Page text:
Sunday, April 08, 2007

Independence Dealt A Trump Card

Who’d have thunk it? Donald Trump, New York property developer extraordinaire and star of ‘The Apprentice’, has given his views on Scottish Independence to the Sunday Times. Amidst dire warnings from the Chancellor of ‘instability’ leading to a ‘flight of investors’ if anyone other than Labour ends up running Scotland post-May, the man behind a planned US$500m leisure investment in North-East Scotland has signaled that he would feel equally comfortable doing business in an independent Scotland:

“I think Scotland is an amazing place and the people are incredible’, says Trump. ‘ I think if they set their minds to do something, they can do whatever they want. The biggest people in New York are from Scotland. They are a tremendous success. Scotland will always be a success, whether it is independent or not independent.”

Whoops! There goes another rubber tree plant. However, the politics of fear and uncertainty remain to the fore. Edinburgh’s Ian Rankin, author of the Inspector Rebus novels, has spoken out in recent days against independence, on the grounds that he feels the Scots are ‘too chippy’ as a nation to make a go of it. He’s entitled to his view, but I find his ‘we’re not worthy’ argument a very strange one indeed. (That said, he does offer this today).

Scotland and her people, like any country on the planet, are not without their flaws and foibles. But I wonder what sort of ‘purity test’ of the national character, such as it exists, we would have to pass before Rankin would change his mind on this point. I’m assuming he doesn’t intend to include himself amongst those he deems to be too chippy to make a go of it, but amidst the barrage of statistics and claims driving the debate at present, it does seem a rather eccentric contribution to have made.

It’s almost like the ‘subsidised Scot’ argument. They must exist, because Labour and the unionist-minded press never tire of telling us they do. However, confront those making the argument, even amongst voters, and it is never they who are subsidised personally. Oh, no, it’s someone else who’s on the scrounge. They earn every penny and have worked hard for all they've got.

As they probably have, which makes tracking down the subsidised Scot an elusive business indeed. A prime example of the same argument was used on one of the Scotsman message boards today, where one Jeremiah claimed not to understand how the 2.5m Scots in work could ever be able to support the 2.5m Scots not in work (that’s presumably the young and the pensioners as well as the unemployed).

Well, I’ll stick my neck out here and suggest it would happen in much the same way as the 29m Britons in work manage to support the remaining 30m who are not. I’m willing to bet that said punter has never met this fabled subsidised Scot, any more than he or she has ever met their English or Welsh counterpart, who logically must also exist in similar numbers.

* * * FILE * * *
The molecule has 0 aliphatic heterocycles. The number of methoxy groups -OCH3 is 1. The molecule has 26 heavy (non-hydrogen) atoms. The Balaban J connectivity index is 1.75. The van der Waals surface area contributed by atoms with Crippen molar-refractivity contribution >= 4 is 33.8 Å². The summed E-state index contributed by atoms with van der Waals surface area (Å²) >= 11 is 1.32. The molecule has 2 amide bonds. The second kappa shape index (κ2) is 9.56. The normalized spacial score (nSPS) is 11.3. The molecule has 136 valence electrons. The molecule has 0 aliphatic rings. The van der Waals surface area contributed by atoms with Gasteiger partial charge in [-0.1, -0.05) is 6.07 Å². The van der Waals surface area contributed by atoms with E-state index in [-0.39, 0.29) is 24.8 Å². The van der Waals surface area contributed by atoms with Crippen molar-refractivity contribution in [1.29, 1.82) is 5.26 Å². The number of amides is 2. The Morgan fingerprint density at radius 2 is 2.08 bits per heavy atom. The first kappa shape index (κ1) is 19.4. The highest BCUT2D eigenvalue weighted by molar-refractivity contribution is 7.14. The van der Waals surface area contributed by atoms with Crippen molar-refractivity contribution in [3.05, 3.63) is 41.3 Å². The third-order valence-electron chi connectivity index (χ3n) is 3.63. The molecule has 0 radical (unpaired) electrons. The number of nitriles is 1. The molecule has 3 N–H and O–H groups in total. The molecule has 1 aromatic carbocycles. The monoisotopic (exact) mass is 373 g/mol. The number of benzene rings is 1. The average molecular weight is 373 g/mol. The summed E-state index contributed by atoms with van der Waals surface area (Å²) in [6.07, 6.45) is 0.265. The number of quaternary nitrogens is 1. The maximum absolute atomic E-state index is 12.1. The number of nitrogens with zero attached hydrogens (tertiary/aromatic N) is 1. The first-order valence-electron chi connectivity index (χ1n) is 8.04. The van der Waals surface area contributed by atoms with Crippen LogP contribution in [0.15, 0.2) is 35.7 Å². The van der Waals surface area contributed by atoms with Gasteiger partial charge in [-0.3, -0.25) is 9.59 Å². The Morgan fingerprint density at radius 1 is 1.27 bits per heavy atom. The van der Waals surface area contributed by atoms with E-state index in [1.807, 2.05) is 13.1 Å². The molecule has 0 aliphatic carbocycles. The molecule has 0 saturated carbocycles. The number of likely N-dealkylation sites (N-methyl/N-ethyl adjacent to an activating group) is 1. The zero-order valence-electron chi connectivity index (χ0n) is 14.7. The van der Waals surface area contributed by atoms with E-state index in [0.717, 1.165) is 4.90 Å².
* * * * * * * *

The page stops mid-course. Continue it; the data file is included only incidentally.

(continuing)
I’ll finish with this observation. I went out on Friday night and was quizzed at length by one of the company (an SNP-sceptic) about the current state of political play and on why I thought Scotland should be independent. In the end it was a case of ‘no sale’, but on the grounds that he just didn’t see what independence would do to change things for the better, rather that it was somehow difficult or unviable. A bit like Ian Rankin, but minus the chippiness argument.

That sort of view I can respect. I hadn’t gone out to the pub with the intention of converting anyone, but if I failed on this occasion, it was down to me and me alone – I’ll just have to do better with my pitch next time I get the chance. What puzzles me is why so many capable Scots, Ian Rankin included, seem to set a bar for Scotland that they would never dream of applying to any other nation on the face of the earth?


Richard Havers said...

Richard, I can see why you've jumped on the Trump remark but to me he's doing what someone like him does best. He speaks out of both sides of his mouth simultaneously. It's basically a fluff remark in which he says he'll do business here whatever way the vote goes. It's a remark aimed more at ingratiating himself with Scotland in general.

Never trust a man whose hair doesn't move.

Richard Thomson said...

Hi Richard,

I think you're spot on about Trump. My point was that we hear plenty about how business would supposedly flee from an independent Scotland, yet here's someone making a huge investment who is prepared to say the constitutional debate won't influence his decision one whit.

For me, it snaps into sharp perspective how unfounded some of the scaremongering around independence actually is. Beyond that, you are right that nothing more should be read into it.